MED13L integrates Mediator-regulated epigenetic control into lung cancer radiosensitivity. Zhang Nasha,Song Yemei,Xu Yeyang,Liu Jiandong,Shen Yue,Zhou Liqing,Yu Jinming,Yang Ming Theranostics To date, efforts to improve non-small-cell lung cancer (NSCLC) outcomes with increased radiation dose have not been successful. Identification of novel druggable targets that are capable to modulate NSCLC radiosensitivity may provide a way forward. Mediator complex is implicated in gene expression control, but it remains unclear how Mediator dysfunction is involved in cancer radiotherapy. The biologic functions of miR-4497, MED13L and PRKCA in NSCLC radiosensitivity were examined through biochemical assays including gene expression profilling, cell proliferation assay, colony formation assay, wound healing assay, transwell assay, dual luciferase reporter assay, xenograft models, immunoprecipitation, and chromatin immunoprecipitation sequencing. Clinical implications of miR-4497, MED13L and PRKCA in radiosensitivity were evaluated in NSCLC patients treated with concurrent chemoradiotherapy or radiotherapy alone. We found that radiation can trigger disassemble of Mediator complex via silencing of MED13L by miR-4497 in NSCLC. Although not interrupting structure integrity of the core Mediator or the CDK8 kinase module, suppression of MED13L attenuated their physical interactions and reduced recruitment of acetyltransferase P300 to chromatin via Mediator. Silencing of MED13L therefore diminishes global H3K27ac signals written by P300, activities of enhancer and/or promoters and expression of multiple oncogenes, especially . Inhibition of expression potentiates the killing effect of radiotherapy and . Remarkably, high expression in NSCLC tissues is correlated with poor prognosis of patients received radiotherapy. Our study linking PRKCA to radiosensitivity through a novel mechanism may enable the rational targeting of PRKCA to unlock therapeutic potentials of NSCLC. 10.7150/thno.48247
    Clinical Applications of Cerebrospinal Fluid Circulating Tumor DNA as a Liquid Biopsy for Central Nervous System Tumors. Yan Weiwei,Xu Tingting,Zhu Hui,Yu Jinming OncoTargets and therapy Central nervous system (CNS) malignancies are associated with poor prognosis, as well as exceptional morbidity and mortality, likely as a result of low rates of early diagnosis and limited knowledge of the tumor growth and resistance mechanisms, dissemination, and evolution in the CNS. Monitoring patients with CNS malignancies for treatment response and tumor recurrence can be challenging because of the difficulty and risks of brain biopsies and the low specificity and sensitivity of the less invasive methodologies that are currently available. Therefore, there is an urgent need to detect and validate reliable and minimally invasive biomarkers for CNS tumors that can be used separately or in combination with current clinical practices. The circulating tumor DNA (ctDNA) of cerebrospinal fluid (CSF) samples can outline the genetic landscape of entire CNS tumors effectively and is a promising, suitable biomarker, though its role in managing CNS malignancies has not been studied extensively. This review summarizes recent studies that explore the diagnostic, prognostic, and predictive roles of CSF-ctDNA as a liquid biopsy with primary and metastatic CNS malignancies. 10.2147/OTT.S229562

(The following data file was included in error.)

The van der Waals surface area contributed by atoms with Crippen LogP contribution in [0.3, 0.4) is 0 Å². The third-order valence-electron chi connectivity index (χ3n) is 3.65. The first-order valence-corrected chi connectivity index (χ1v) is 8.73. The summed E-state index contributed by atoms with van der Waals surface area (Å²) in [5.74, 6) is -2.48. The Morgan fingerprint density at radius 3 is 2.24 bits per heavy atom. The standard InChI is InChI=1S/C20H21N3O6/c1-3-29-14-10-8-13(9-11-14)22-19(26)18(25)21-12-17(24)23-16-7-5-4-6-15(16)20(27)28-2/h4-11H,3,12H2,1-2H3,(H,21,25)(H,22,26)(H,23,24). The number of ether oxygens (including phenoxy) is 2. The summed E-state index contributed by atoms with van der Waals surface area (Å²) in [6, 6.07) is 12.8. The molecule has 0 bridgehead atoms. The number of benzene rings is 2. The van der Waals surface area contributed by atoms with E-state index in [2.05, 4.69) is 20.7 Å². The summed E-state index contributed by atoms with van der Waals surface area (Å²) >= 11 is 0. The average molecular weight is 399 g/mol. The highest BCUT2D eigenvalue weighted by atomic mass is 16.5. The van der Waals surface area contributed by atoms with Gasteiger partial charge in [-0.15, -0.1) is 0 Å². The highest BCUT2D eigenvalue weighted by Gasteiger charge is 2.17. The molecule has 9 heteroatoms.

An in silico mechanistic insight into HDAC8 activation facilitates the discovery of new small-molecule activators. Du Jintong,Li Wen,Liu Bo,Zhang Yingkai,Yu Jinming,Hou Xuben,Fang Hao Bioorganic & medicinal chemistry Research interest in the development of histone deacetylase 8 (HDAC8) activators has substantially increased since loss-of-function HDAC8 mutations were found in patients with Cornelia de Lange syndrome (CdLS). A series of N-acetylthioureas (e.g., TM-2-51) have been identified as HDAC8-selective activators, among others; however, their activation mechanisms remain elusive. Herein, we performed molecular dynamics (MD) simulations and fragment-centric topographical mapping (FCTM) to investigate the mechanism of HDAC8 activation. Our results revealed that improper binding of the coumarin group of fluorescent substrates leads to the "flipping out" of catalytic residue Y306, which reduces the enzymatic activity of HDAC8 towards fluorescent substrates. A pocket between the coumarin group of the substrate and thed catalytic residue Y306 was filled with the activator TM-2-51, which not only enhanced binding between HDAC8 and the fluorescent substrate complex but also stabilized Y306 in a catalytically active conformation. Based on this newly proposed substrate-dependent activation mechanism, we performed structure-based virtual screening and successfully identified low-molecular-weight scaffolds as new HDAC8 activators. 10.1016/j.bmc.2020.115607
    Research Progress and Existing Problems for Abscopal Effect. Wang Di,Zhang Xia,Gao Yajie,Cui Xiaonan,Yang Yanqin,Mao Weifeng,Li Minghuan,Zhang Bin,Yu Jinming Cancer management and research Radiation therapy plays a vital role in the treatment of tumours. In particular, the occurrence of the "abscopal effect" brings about a favourable turn for the treatment of patients with advanced metastatic malignant tumours. Because of the abscopal effect, non-irradiated areas are also treated. However, the abscopal effect occurs by chance, not through seeking. Although the abscopal effect has been studied enthusiastically, the desired result does not appear to be achieved. Moreover, its combination with immunotherapy appears to be overwhelming. There is an opinion that abscopal effect is difficult to achieve by irradiation of a single tumour, and irradiation of multiple or total lesions is advocated to increase the possibility of obtaining clinically meaningful outcomes. Obviously, there are still questions about the mechanism, condition and possibility underlying the occurrence of the abscopal effect. Can the abscopal effect truly change the future treatment strategy as the researchers expect? What are the current problems? This article reviewed the research in recent years to explore the progress and controversy surrounding the abscopal effect of radiation therapy. 10.2147/CMAR.S245426